There is little disagreement that the world will soon be running short of oil. The debate is over how soon. Global demand for oil has been rising at 1% or 2% each year, and we are now sucking almost 1000 barrels of oil from the ground every second. Pessimists--mostly former oil company geologists--expect oil production to peak very soon. They point to American geologist M. King Hubbert's successful 1956 prediction of the 1970 peak in U.S. production. Using the same method involving records of past production and discoveries, they predict a world oil peak by the end of the decade. Optimists--mostly resource economists--argue that oil production depends more on economics and politics than on how much happens to be in the ground. Technological innovation will intervene, and production will continue to rise, they say. Even so, midcentury is about as far as anyone is willing to push the peak. That's still "soon" considering that the United States, for one, will need to begin replacing oil's 40% contribution to its energy consumption by then. And as concerns about climate change intensify, the transition to nonfossil fuels could become even more urgent (see p. 100).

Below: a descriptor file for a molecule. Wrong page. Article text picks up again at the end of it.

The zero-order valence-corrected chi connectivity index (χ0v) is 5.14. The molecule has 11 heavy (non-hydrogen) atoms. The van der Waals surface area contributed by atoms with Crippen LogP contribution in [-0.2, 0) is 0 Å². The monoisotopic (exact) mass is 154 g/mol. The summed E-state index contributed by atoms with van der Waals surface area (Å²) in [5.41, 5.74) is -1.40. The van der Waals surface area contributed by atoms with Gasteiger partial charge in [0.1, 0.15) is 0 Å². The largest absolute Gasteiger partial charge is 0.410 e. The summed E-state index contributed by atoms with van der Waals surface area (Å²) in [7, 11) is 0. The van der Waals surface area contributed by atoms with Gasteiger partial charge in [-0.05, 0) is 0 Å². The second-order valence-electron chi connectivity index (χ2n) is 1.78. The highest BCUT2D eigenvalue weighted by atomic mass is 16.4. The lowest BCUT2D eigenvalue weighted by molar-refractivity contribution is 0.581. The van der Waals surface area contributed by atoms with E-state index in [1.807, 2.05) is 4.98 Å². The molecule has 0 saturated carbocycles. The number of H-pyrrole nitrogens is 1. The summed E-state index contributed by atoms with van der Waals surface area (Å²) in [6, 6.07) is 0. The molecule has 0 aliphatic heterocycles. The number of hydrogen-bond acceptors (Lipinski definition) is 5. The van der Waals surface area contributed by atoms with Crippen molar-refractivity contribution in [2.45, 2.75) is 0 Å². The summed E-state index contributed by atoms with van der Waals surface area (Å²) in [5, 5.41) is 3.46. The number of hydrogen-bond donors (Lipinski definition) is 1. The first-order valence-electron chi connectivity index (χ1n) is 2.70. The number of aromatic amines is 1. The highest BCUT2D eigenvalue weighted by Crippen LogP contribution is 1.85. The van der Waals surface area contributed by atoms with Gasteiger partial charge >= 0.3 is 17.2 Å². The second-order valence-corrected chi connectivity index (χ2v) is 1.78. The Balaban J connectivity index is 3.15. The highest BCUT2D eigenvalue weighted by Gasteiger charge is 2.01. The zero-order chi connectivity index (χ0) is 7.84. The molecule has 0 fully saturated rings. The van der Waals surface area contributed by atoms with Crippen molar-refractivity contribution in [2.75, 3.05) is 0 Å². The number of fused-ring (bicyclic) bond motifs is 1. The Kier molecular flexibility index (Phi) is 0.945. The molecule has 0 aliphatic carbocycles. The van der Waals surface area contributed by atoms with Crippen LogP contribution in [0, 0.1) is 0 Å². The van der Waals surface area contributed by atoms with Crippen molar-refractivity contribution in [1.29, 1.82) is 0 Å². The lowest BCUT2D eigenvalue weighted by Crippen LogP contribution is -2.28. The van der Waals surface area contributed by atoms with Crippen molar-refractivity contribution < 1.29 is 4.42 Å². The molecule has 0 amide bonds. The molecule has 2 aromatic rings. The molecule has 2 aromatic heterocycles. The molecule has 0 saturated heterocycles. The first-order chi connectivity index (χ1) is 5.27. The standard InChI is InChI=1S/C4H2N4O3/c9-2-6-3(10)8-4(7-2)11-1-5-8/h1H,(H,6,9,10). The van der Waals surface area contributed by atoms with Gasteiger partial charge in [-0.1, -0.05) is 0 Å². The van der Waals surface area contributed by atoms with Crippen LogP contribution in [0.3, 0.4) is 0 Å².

If oil supplies do peak soon or climate concerns prompt a major shift away from fossil fuels, plenty of alternative energy supplies are waiting in the wings. The sun bathes Earth's surface with 86,000 trillion watts, or terawatts, of energy at all times, about 6600 times the amount used by all humans on the planet each year. Wind, biomass, and nuclear power are also plentiful. And there is no shortage of opportunities for using energy more efficiently.